This is a trick I learned from serging: If I bind an edge in a way that allows the fabric to slide a little when tugged I get a nice decorative edge join. With a serger a three stitch seam will generally do this. With an interlocking machine the stitch I want is zig-zag. Essentially it needs to put one line of stitches in the fabric and one on the outer edge, and the seam ends up acting like the wire on a spiral bound notebook, allowing the sheets or pieces of fabric to open up. Loose tension helps.
The over-edging foot is a wonderful tool. If I just zig-zag an edge it tends to crumple it up, causing an unsightly bumpy edge that tends to show through whatever I’m making. The over-edging foot has a little metal finger over which the stitches form. This stretches them out so the edge of the fabric doesn’t get compressed. It’s important if you use this foot to be certain the machine is set to zig-zag wide enough to avoid driving the needle into the finger.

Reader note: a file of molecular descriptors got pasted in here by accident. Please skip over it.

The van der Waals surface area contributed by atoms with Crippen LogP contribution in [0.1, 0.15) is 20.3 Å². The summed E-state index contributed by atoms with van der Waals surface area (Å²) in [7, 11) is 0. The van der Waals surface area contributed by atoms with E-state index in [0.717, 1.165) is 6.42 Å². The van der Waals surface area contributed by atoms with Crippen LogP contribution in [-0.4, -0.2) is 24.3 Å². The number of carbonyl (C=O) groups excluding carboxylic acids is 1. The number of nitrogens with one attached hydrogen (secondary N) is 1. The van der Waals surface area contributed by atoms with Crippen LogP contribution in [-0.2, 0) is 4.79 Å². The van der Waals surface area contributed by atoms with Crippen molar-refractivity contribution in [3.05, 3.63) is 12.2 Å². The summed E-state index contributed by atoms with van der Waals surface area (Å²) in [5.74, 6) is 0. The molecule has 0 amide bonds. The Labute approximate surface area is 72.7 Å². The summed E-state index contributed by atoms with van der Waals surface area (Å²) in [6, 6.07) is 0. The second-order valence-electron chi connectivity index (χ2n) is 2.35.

Pro tip: don’t try to reverse more than a couple stitches when using one of these feet. It causes stitches to bunch up on the little finger that keeps the stitches spread apart, and that causes all sorts of problems.
After applying my seam ripper to the problem and restarting, I had a nice over-edge zig-zag joining the selvedges.
A bit of a tug opened it out flat.
I could have done a better job keeping the outer edge of the fabric from drifting too wide. I wanted to capture as much of the fabric as I could between the stitching lines of the zigzag, but I caught too much. There were areas of the seam that didn’t open out because one or the other or both pieces were caught in both lines of the zig-zag.
At this point I was past swearing and into resignation. I got out my trusty iron and alternately tugged and pressed the seam until I had it mostly flat.
And you know what? When I flipped it over to the right side it was absolutely good enough.
You know what else? I’ll have this damned thing pin basted before David gets home.
I’m channeling Gretchen Rubin’s Happiness Project and Brene Brown’s speech about being in the arena. I’m imperfect. But dammit, I’m doing this thing. And you know what? It feels good to do it, even if it’s not perfect. It never was going to be.